Your Visit | Overview
During your first visit in the Epilepsy Center at Boston Children’s Hospital, you and your child will meet with a neurologist. He or she will review your child’s medical history, perform a complete physical exam, and may order some testing.
How we diagnose epilepsy
At Boston Children’s we use a high-definition electroencephalogram (EEG) to get a more detailed picture of brain activity. Our EEG technologists specialize in working with children and our clinicians are experts in interpreting the results. This expertise can make a big difference in making a correct diagnosis.
We may also order other tests to help confirm the diagnosis, including evoked potentials and imaging tests, such as a CT, MRI, or PET scan. Because our clinicians and radiologists have extensive experience at interpreting the results of these tests, they can often see things that others might not find.
Our innovations in treatment
Although medication is still the first line of treatment for epilepsy, we also use recent research to further individualize medical treatment to help control seizures.
Some of the innovative treatments we offer include:
- Chronotherapy: This involves carefully timing treatment to the times when seizures most often happen. Tobias Loddenkemper, MD, a neurologist with the Boston Children’s Hospital Epilepsy Center, finds chronotherapy often helps medications work better to treat seizures.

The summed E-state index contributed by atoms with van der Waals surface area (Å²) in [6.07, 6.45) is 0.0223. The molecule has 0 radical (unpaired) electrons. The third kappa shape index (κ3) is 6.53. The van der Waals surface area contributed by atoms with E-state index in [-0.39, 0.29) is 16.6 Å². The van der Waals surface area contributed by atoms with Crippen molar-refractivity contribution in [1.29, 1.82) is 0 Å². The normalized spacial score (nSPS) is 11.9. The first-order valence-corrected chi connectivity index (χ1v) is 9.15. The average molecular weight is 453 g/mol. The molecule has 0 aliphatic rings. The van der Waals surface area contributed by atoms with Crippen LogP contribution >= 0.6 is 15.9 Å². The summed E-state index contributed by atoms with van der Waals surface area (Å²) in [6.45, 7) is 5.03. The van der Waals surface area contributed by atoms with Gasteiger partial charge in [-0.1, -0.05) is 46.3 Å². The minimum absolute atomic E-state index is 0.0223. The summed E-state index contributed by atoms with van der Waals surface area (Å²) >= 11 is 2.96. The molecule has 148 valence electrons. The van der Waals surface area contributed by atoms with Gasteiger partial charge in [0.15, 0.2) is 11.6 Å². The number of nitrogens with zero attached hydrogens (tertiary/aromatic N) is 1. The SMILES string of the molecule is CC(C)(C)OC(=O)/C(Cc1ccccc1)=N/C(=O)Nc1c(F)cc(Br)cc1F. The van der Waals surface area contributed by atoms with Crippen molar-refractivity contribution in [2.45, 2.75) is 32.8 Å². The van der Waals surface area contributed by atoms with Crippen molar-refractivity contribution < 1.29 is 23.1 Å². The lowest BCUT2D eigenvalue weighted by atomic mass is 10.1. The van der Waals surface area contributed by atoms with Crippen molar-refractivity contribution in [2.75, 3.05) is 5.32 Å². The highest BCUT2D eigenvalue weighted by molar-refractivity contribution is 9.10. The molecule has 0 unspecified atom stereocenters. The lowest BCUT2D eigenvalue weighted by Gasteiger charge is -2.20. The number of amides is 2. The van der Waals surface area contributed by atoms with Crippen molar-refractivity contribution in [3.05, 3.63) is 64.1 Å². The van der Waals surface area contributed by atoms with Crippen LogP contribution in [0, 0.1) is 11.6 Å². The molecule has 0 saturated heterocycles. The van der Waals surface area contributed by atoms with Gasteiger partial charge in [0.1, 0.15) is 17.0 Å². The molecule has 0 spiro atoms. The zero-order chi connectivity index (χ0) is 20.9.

- Genetically tailored treatments: The Boston Children’s Epilepsy Genetics Program uses DNA sequencing to discover previously unknown genetic causes of seizures. Some of these disrupt brain biochemistry in a way that can be targeted with drugs.
- Pharmacogenomics: We’re studying how genetic differences in metabolism affect children’s responses to medications. This information helps us choose the optimal treatment for each child.
- Ketogenic diet: Our Ketogenic Diet Clinic is run by nutritionists who specialize in this diet and supported by a dedicated team of nurses and social workers. We can provide detailed counseling and a selection of recipes individualized for your child.
- Nerve stimulation (VNS): This involves implanting a small pacemaker-like device in the brain to reduce seizures. Boston Children’s was one of the first hospitals to test VNS in children and has been using it regularly since the mid-1990s, making us one of the most experienced pediatric VNS centers in the U.S.
When seizures don’t respond to medication or other treatments, our specialists may recommend an evaluation to see if surgery is an option.
Surgical evaluations are done in the hospital over five to seven days. During this time, we study the child’s seizures and learn exactly what area of the brain they are coming from. If surgery is an option for your child, we will discuss what type of surgery we recommend.
Each week, the Epilepsy Surgery Conference meets to carefully review any surgery we are planning. During the meeting, a wide range of specialists that includes neurologists, neurosurgeons, neuropsychologists, neuropharmacologists, nurses, and social workers discuss all aspects of each child’s case. We will only recommend surgery if we believe it is the very best treatment option for the child.